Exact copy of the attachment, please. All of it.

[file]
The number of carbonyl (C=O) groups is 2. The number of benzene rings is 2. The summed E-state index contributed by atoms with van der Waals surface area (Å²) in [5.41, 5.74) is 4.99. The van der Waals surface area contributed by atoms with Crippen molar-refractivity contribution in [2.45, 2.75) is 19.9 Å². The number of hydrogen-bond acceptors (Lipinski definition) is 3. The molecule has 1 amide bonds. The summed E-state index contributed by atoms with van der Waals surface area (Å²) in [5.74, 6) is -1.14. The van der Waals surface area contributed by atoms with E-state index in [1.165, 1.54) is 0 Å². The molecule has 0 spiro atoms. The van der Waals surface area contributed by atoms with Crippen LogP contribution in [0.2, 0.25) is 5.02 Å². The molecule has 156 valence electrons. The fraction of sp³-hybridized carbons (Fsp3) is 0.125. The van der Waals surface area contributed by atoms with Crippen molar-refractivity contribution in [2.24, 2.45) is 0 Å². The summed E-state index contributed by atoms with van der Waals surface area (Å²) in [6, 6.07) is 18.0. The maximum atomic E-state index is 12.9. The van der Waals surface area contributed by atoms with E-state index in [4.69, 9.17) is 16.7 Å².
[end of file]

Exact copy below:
The number of carbonyl (C=O) groups is 2. The number of benzene rings is 2. The summed E-state index contributed by atoms with van der Waals surface area (Å²) in [5.41, 5.74) is 4.99. The van der Waals surface area contributed by atoms with Crippen molar-refractivity contribution in [2.45, 2.75) is 19.9 Å². The number of hydrogen-bond acceptors (Lipinski definition) is 3. The molecule has 1 amide bonds. The summed E-state index contributed by atoms with van der Waals surface area (Å²) in [5.74, 6) is -1.14. The van der Waals surface area contributed by atoms with E-state index in [1.165, 1.54) is 0 Å². The molecule has 0 spiro atoms. The van der Waals surface area contributed by atoms with Crippen LogP contribution in [0.2, 0.25) is 5.02 Å². The molecule has 156 valence electrons. The fraction of sp³-hybridized carbons (Fsp3) is 0.125. The van der Waals surface area contributed by atoms with Crippen molar-refractivity contribution in [2.24, 2.45) is 0 Å². The summed E-state index contributed by atoms with van der Waals surface area (Å²) in [6, 6.07) is 18.0. The maximum atomic E-state index is 12.9. The van der Waals surface area contributed by atoms with E-state index in [4.69, 9.17) is 16.7 Å².